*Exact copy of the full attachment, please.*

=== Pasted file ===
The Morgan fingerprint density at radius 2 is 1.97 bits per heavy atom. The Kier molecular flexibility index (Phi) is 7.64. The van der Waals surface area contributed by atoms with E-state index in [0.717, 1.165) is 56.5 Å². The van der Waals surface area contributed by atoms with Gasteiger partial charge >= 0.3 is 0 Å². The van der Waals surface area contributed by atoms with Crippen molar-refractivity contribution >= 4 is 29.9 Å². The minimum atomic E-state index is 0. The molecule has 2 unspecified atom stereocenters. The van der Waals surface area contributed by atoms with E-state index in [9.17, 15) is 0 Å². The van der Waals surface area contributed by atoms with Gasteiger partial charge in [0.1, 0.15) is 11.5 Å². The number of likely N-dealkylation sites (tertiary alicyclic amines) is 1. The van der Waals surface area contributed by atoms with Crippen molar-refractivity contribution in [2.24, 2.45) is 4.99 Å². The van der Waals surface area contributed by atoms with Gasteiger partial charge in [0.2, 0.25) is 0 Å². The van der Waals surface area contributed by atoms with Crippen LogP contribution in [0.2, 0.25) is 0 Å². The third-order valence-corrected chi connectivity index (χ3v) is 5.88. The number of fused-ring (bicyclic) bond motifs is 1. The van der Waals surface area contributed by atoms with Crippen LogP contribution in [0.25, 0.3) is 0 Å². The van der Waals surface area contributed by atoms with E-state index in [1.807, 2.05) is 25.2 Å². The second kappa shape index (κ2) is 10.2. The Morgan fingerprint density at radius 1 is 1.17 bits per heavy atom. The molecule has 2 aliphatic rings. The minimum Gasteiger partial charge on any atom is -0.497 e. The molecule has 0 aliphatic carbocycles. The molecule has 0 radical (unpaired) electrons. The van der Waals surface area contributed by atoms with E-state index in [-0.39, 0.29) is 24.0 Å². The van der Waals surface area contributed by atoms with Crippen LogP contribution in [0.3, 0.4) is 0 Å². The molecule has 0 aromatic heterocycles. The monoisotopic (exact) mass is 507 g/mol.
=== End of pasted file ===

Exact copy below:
The Morgan fingerprint density at radius 2 is 1.97 bits per heavy atom. The Kier molecular flexibility index (Phi) is 7.64. The van der Waals surface area contributed by atoms with E-state index in [0.717, 1.165) is 56.5 Å². The van der Waals surface area contributed by atoms with Gasteiger partial charge >= 0.3 is 0 Å². The van der Waals surface area contributed by atoms with Crippen molar-refractivity contribution >= 4 is 29.9 Å². The minimum atomic E-state index is 0. The molecule has 2 unspecified atom stereocenters. The van der Waals surface area contributed by atoms with E-state index in [9.17, 15) is 0 Å². The van der Waals surface area contributed by atoms with Gasteiger partial charge in [0.1, 0.15) is 11.5 Å². The number of likely N-dealkylation sites (tertiary alicyclic amines) is 1. The van der Waals surface area contributed by atoms with Crippen molar-refractivity contribution in [2.24, 2.45) is 4.99 Å². The van der Waals surface area contributed by atoms with Gasteiger partial charge in [0.2, 0.25) is 0 Å². The van der Waals surface area contributed by atoms with Crippen LogP contribution in [0.2, 0.25) is 0 Å². The third-order valence-corrected chi connectivity index (χ3v) is 5.88. The number of fused-ring (bicyclic) bond motifs is 1. The van der Waals surface area contributed by atoms with Crippen LogP contribution in [0.25, 0.3) is 0 Å². The van der Waals surface area contributed by atoms with E-state index in [1.807, 2.05) is 25.2 Å². The second kappa shape index (κ2) is 10.2. The Morgan fingerprint density at radius 1 is 1.17 bits per heavy atom. The molecule has 2 aliphatic rings. The minimum Gasteiger partial charge on any atom is -0.497 e. The molecule has 0 aliphatic carbocycles. The molecule has 0 radical (unpaired) electrons. The van der Waals surface area contributed by atoms with E-state index in [-0.39, 0.29) is 24.0 Å². The van der Waals surface area contributed by atoms with Crippen LogP contribution in [0.3, 0.4) is 0 Å². The molecule has 0 aromatic heterocycles. The monoisotopic (exact) mass is 507 g/mol.